Such people usually can neither feel themselves nor do they like themselves.They are always trying to survive, to “keep control” while feeling overwhelmed and like a failure.

Isabelle Filliozat says:

“If a person does not feel worthy of respect, he demands respect and consideration, but without taking responsibility for his behavior. The person has no natural authority, but tries to exercise power over others, trying to evade their gaze. [7]

  • 2.Perfectionism

Always be “right.” Always do the “right thing.”[8]
“The basic principle of life in a perfectionist family is based on fear and trying not to make mistakes. The members live according to an image projected to the outside world”. [9]
With the rule of perfectionism, we often see people who fearfully avoid what is bad, wrong or deficient in their eyes.  [10]
In such a family, the mere thought of trying something else is progress. Often no one dares to express such ideas, because no one wants to attract the pejorative attitude and rejection of the other person (in our story the father). No one wants to be the bad guy or the bad girl.

3. Blaming = Accusation = Criticism

If something does not go as planned, blame someone (yourself or someone else). Blame is omnipresent in a shame bound family and in all relationships that contain a strong shame component. Blaming can be unmistakable, as in the message: “If it weren’t for you, I would be happy”. But often guilt is masked as something else. [11]
It is astonishing and also sad, how such an exchange about the meat can bring a family into such a conflict and finally throw the father into a depressive pit while the child is put in the dock?

4.Denial or refusal of the 5 freedoms
This rule is consistent with the rule of perfectionism. “You should not think, wish, imagine, observe or hear as you do. You should think, wish, imagine, observe or hear as the perfectionist ideal requires. “[12]
Feelings, thoughts, or experiences that emphasize the family’s continuing need should not be expressed openly.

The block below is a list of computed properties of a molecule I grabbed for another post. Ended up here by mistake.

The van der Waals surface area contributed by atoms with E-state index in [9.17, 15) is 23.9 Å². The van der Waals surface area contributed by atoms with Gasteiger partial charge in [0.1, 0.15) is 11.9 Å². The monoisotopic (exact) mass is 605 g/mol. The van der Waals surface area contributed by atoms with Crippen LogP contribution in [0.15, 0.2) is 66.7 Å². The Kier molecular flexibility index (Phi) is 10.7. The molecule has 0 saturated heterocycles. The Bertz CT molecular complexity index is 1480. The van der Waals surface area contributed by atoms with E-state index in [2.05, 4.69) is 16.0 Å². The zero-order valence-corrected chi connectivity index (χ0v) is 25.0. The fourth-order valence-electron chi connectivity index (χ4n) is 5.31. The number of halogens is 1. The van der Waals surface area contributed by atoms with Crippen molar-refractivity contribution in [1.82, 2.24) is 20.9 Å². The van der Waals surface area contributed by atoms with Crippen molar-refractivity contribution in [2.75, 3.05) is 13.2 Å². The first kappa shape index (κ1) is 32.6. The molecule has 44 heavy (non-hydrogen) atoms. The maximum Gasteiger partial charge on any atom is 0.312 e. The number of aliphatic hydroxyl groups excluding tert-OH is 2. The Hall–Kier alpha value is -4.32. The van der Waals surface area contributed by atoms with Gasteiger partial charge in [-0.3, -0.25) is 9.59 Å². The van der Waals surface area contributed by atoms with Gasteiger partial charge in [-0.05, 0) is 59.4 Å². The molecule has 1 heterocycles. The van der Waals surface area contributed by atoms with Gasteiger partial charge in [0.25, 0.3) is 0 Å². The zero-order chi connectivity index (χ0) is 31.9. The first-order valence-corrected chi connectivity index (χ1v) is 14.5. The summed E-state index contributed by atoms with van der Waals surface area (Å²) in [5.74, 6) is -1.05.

[13]Fear, anxiety, loneliness, sadness, rejection, neediness and worry are feelings that are forbidden in such a family.[14]

In most cases, family members do not know what they are actually feeling. They function according to these unspoken rules and are not even aware of what is going on inside. In the example above, the mother blamed her son for daring to tell the father what he really thinks. Of course. A mother, trapped in the shame based dynamic, is unable to say, “I’m scared, powerless and lonely if this situation makes your father fall back into the hole of depression! Her only way to deal with such feelings is by assigning blame (see rule no.3): “Why were you so hard on your father? Because of you he is feeling bad!”

In the next article we will look at the 4 other points in the light of this story, and also see how these points contrast with the 5 freedoms. I believe that recognizing such a dynamic – whether it is the memory of one’s own childhood or the reality of the current family dynamic – is the first step in starting a process of change.

In the following article I will then talk about a diagram that will help us to see where we stand and how we can move from there towards a “healthy family”.

[1] Fossom/Mason, Facing shame, 1986, p.xii
[2] Fossom/Mason, Facing shame, 1986, p.xii
[3] Fossom/Mason, Facing shame, 1986, p.xiii
[4] J.Bradshaw, la famille, 2004, p.12
[5] J.Bradshaw, la famille, 2004, p.130
[6] Fossom/Mason, Facing shame, 1986, p.88
[7] I.Filliozat, Il n’y a pas de parent parfait, 2008, p.83

[8] Fossom/Mason, Facing shame, 1986, p.91
[9] J.Bradshaw, la famille, 2004, p.130
[10] Fossom/Mason, Facing shame, 1986, p.92
[11] Fossom/Mason, Facing shame, 1986, p.94
[12] J.Bradshaw, la famille, 2004, p.131
[13] J.Bradshaw, la famille, 2004, p.131
[14] Fossom/Mason, Facing shame, 1986, p.96